From today's UK papers 23 October 2000

October 23, 2000


Oxford University's medical research council has backed down from a potentially damaging intellectual property dispute with the University of Nairobi over joint research into a vaccine for Aids.

Insead, the international business school at Fontainbleu, France, is inaugurating its Singapore campus.

City University Business School has named Lord Currie of Marylebone, David Currie, its new dean.


Ancient Rome's first and greatest theatre, the Pompey, considered lost forever, has been rebuilt, albeit virtually, by a team led by the University of Warwick.


The most complete collection of medieval shipwrecks found in British waters has been discovered off the Channel Islands by a team led by the University of Southampton.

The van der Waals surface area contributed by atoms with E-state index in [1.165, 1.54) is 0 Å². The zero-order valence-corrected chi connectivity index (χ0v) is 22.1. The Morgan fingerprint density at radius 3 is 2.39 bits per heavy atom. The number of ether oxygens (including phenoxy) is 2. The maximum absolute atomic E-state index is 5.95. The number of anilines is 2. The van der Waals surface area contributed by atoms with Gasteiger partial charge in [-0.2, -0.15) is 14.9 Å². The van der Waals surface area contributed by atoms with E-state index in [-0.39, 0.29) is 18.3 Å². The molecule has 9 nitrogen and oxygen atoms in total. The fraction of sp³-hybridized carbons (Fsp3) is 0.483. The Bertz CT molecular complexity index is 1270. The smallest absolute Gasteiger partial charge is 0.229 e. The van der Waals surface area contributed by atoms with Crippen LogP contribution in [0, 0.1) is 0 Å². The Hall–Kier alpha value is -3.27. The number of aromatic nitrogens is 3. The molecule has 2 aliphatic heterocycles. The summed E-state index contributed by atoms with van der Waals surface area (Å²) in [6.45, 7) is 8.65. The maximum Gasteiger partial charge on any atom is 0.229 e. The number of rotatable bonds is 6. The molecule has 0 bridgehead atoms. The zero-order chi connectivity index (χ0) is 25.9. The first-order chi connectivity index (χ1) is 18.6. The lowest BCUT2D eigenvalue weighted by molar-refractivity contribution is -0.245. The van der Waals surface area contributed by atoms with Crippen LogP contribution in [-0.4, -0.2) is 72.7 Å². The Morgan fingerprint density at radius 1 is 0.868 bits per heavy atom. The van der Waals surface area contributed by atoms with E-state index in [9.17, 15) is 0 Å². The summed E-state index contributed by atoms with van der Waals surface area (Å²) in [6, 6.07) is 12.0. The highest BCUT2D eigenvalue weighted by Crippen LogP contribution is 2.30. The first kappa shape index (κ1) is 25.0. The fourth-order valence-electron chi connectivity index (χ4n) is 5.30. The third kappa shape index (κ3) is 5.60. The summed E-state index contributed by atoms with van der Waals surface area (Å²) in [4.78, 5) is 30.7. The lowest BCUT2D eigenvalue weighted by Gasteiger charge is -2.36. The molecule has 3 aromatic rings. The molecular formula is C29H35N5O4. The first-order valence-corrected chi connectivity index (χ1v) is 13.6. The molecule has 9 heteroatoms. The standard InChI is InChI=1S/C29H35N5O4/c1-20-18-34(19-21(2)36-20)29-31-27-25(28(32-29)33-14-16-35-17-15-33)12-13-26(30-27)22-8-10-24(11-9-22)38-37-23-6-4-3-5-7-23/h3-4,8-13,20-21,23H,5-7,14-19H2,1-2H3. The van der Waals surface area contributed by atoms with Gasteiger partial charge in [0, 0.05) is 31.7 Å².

Colin Wilson, an expert in the paranormal, asks if the existence of the soul can be denied as leading scientists suggest there is life after death.


Scientists at University College London Medical School have devised a method of counting the number of chromosomes in each cell of an early embryo, which they believe could improve a woman's chances of having a baby through fertility treatment  ( Guardian , Independent , Daily Telegraph ). The number of twins and triplets born as a result of fertility treatment could be reduced ( Times ). The controversial technique could help create the 'perfect baby' ( Daily Mail ).


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